“As people move out of college … and find they are providing for children, that’s when organizations like this become significant to them,” explained Jennifer Giroux, a 44-year-old Ohio activist now working for Citizens for Community Values, a regional Christian organization. The impulse to protect children, their own or others, from a secular culture they see as valueless and opposed to God’s plan, is the big motivator. During a women’s panel, Giroux called gay parenting the worst form of child abuse.
The audience demonstrated their support for President George W. Bush’s use of torture with standing ovations when speakers like Bill Bennett or Sean Hannity brought it up from the podium. And they told their listeners that they must first defeat the liberals before they can defeat the threat from radical Muslims abroad. How support of “rough” interrogations intersects with the culture of life or the Kingdom of God which evangelicals aim to create was unclear. In one of the opening sessions, James Dobson himself explained in his folksy way that the “family”-based politics of the Christian Right must lead to defending Bush.
“With regard to the War on Terror. I really do see that as a family value, a family issue,” said Dobson. “Because if we don’t have security for ourselves, for our children, for future generations, there is no future for the family.”
Liberals are appeasers, he added. “Adolph Hitler in 1938-39, he was very clear about the assault they were going to make on Jews,” he said. “Now we’re being told by Muslim countries that they are going to destroy Israel, incinerate it, and take us down, and liberals say, ‘What do they mean?’”
“George W. Bush – he’s not a perfect man – none of us is perfect,” he said. “[but] when it comes to the War on Terror, he gets it.”
Other speakers repeatedly returned to another theme that the People for the American Way survey, released only the day before the conference, found was the most important value for American voters: a politician’s character. Even though FRC consistently supports some of the President’s most unpopular policies – like denying global warming and pursuing the “war on terror” – Tony Perkins opened the proceedings by symbolically distancing the group from the Republicans.
“A politician is someone who will run a poll to see which way the people are going,” he said. “What we need are not … more politicians. We need more statesman.” When the Foley sexual harassment scandal broke only a week after the conference, Perkins was all over the media sounding this theme on behalf of his base.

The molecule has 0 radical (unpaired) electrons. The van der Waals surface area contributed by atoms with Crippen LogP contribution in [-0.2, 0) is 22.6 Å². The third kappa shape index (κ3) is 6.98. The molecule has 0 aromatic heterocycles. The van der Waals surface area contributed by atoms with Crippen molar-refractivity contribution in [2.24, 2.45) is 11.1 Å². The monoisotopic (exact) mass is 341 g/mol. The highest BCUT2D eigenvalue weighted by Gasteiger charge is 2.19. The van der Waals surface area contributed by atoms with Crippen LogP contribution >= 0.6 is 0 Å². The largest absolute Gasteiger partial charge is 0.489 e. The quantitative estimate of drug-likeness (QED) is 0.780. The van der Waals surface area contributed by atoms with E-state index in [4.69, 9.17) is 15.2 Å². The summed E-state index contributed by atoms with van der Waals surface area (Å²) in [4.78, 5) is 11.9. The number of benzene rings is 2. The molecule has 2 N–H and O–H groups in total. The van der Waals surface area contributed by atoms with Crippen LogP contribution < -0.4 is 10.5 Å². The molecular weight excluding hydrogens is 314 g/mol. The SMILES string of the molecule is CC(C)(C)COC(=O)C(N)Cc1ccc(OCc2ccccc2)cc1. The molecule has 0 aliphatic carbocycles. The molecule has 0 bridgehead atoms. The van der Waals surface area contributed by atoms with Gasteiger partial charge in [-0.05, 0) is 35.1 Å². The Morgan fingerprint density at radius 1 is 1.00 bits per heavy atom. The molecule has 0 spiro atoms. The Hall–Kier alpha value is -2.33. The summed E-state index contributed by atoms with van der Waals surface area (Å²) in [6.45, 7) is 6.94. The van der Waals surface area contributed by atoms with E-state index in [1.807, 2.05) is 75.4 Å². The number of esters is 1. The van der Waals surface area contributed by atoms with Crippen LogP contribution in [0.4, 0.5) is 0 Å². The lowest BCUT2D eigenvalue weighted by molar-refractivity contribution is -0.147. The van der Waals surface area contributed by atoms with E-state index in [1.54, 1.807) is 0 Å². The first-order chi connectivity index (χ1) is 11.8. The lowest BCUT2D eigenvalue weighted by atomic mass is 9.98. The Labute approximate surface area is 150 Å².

There was also dissent in the halls on other grounds. Two African Americans (of the few represented) supported the idea that the Bible clearly guides believers to oppose both abortion and gay rights, yet challenged the largely white FRC for neglecting questions of economic justice or hardship that lead some women to have abortions. Activists of the secular Right who were on the program or in the exhibit hall sometimes sidestepped “life” issues – and even feminism – entirely. And when Jennifer Giroux on stage gloried in being the mother of nine children, two audience members murmured to each other, “oh we’re supposed to be against birth control – but there is such a thing as self-restraint!”
Still, a relatively small number of “traditionalist” religious voters, such as those attending the conference, can still sway elections as they did two years ago in Ohio. While most Americans may vote different values than the traditionalists, they cannot challenge the Christian Right’s heartfelt perspective that their culture war is needed to save America.
In this new book, longtime organizers and movement educators Mariame Kaba and Kelly Hayes examine the political lessons of the Covid-19 pandemic and its aftermath, including the convergence of mass protest and mass formations of mutual aid. Let This Radicalize You answers the urgent question: What fuels and sustains activism and organizing when it feels like our worlds are collapsing?